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Mark Bello
Mark Bello
Attorney • (877) 377-7848

Road Debris: Dangers and Liability

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A car crashed into the railing of an overpass on I-26 in Spartanburg County, South Carolina, causing a large section of the concrete railing to fall onto the interstate. As the concrete fell, cars were stopping and slowing to avoid the debris. A tractor-trailer truck tried to avoid hitting a Mitsubishi van. He overcorrected, hit the van, and flipped over. The truck driver was partially entrapped in the cab. He was extricated and taken to a local hospital; his condition is unknown. The driver of the minivan was not injured.

In Hillsborough County, Florida, a driver of a Hyundai Sonata was attempting to avoid a large Styrofoam block in his lane when he lost control, crashing into another vehicle head-on. The driver of the Sonata was ejected from his vehicle and suffered fatal injuries. He was pronounced dead at an area hospital. The other driver suffered critical injuries.

If you think these terrible tragedies are freak accidents, think again. A study conducted by the American Automobile Association (AAA) concluded that road debris caused nearly 200,000 traffic accidents, about 39,000 injuries and more than 500 deaths between 2011 and 2014.

Road debris is so common that many people do not think twice about it. An empty box, piece of cardboard, trash such as empty wrappers and cans, or even a shoe might be seen as you travel our nations’ roadways. Construction debris is also a common source of road hazards. This may include nails and screws, scrap wood or steel, and barrels and markers, to name a few.

Accidents due to road debris more likely to occur on interstate highways because of higher speeds and less reaction time. While it is very unlikely than an empty plastic bag with pose any threat, other debris could. Even though hitting the debris may cause damage to your vehicle or cause injuries to you, swerving into another lane or off the road can cause you to lose control of your vehicle and strike another vehicle or object such as a guardrail. The result can be a multiple-vehicle crash with multi injuries and deaths.

If an auto accident is caused by road debris, it is important to contact an experienced attorney to determine who is responsible for damages. You may be entitled to financial compensation for your injuries, medical bills, funeral expenses, lost wages, pain and suffering, and any other damages related to the accident.

When road debris car accidents occur, the cases may be difficult to pursue because the source of the debris is often unknown. If the debris came from a passing vehicle, it may be difficult to determine who was responsible. If a work crew left road debris and an accident resulted, the contractor (and others) might be legally responsible for the injuries to innocent motorists. If a major trucking company fails to monitor its trucks and the roadways outside its area are filled with grease and oil spots from the semi, an accident might be the legal responsibility of that trucking company.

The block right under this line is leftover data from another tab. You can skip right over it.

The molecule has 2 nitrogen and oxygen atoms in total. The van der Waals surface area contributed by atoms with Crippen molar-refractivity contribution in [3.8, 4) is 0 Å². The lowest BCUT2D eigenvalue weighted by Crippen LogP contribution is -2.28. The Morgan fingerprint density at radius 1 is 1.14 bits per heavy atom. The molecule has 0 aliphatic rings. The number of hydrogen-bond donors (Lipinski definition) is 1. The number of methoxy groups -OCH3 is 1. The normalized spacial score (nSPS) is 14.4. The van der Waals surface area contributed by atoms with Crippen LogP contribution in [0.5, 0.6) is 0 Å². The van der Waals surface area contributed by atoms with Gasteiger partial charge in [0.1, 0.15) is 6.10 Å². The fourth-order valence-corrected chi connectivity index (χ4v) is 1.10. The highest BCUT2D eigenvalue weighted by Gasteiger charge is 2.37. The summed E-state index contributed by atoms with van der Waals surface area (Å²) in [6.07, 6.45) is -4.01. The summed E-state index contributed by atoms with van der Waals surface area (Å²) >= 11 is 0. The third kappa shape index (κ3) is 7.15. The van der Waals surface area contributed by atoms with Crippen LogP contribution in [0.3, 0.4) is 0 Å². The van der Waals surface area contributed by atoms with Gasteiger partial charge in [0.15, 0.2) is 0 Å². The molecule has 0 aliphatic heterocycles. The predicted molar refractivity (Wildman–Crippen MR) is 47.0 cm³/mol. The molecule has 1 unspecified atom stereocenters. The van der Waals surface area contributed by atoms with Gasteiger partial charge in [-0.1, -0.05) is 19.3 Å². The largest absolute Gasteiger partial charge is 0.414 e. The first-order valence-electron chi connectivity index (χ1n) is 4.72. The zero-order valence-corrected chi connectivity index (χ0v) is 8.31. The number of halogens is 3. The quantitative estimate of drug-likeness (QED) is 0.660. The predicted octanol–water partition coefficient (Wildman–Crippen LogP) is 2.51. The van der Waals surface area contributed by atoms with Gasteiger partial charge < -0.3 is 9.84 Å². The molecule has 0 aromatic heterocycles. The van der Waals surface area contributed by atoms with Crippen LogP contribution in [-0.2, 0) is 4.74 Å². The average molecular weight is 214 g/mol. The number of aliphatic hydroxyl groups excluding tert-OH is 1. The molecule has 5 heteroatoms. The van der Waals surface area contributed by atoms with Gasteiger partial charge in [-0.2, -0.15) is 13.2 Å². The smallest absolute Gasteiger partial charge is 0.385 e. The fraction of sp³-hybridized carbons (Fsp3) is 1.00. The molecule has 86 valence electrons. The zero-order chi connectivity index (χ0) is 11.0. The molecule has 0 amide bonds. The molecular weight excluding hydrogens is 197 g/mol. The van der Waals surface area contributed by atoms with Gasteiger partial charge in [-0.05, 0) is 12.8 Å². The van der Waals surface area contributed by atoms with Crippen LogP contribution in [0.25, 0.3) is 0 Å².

If potholes or debris left on a public road causes a vehicle accident, it is possible that some government entity may have breached its duty to provide adequate road maintenance, and can therefore be held accountable. An investigation regarding liability of the government entity may depend on a wide range of facts, such as:

  • Complaints made about the road obstruction to the public entity or its surrogates
  • Actions taken to clear the hazard
  • Duration that the hazard was present
  • Whether poor lighting or other road design factors obscured the obstruction
  • Failure to provide warnings or barriers

Even then, negligence claims against government entities can be difficult because governments often attempt to use sovereign immunity to avoid such lawsuits. The plaintiff must prove the state agency was notified of the debris, but failed to clear it from the road. Additionally, the plaintiff must prove that the debris was the cause of the accident; there must be proof that the accident would not have otherwise occurred.

There is not sure-fire answer to safely avoiding road debris except to eliminate it, but we can all do our part by limiting the risks.

  • Don’t litter.
  • Make sure any loads are securely fastened to your vehicle.
  • Check tires for rocks that could become projectiles.
  • Don’t tailgate! By maintaining leaving at least 3 to 4 seconds of following distance, you can see potential objects in the road ahead easier.
  • If you see you are about to make contact with debris, safely reduce your speed as much as possible prior to making contact.
  • Maintain open space to the front and at least one side of their vehicle at all times so if you come upon road debris, you are able steer into that open space to avoid contact with an object.
  • If you see debris on the roadways, safely pull over and call the police.

Mark Bello is the CEO and General Counsel of Lawsuit Financial Corporation, a pro-justice lawsuit funding company.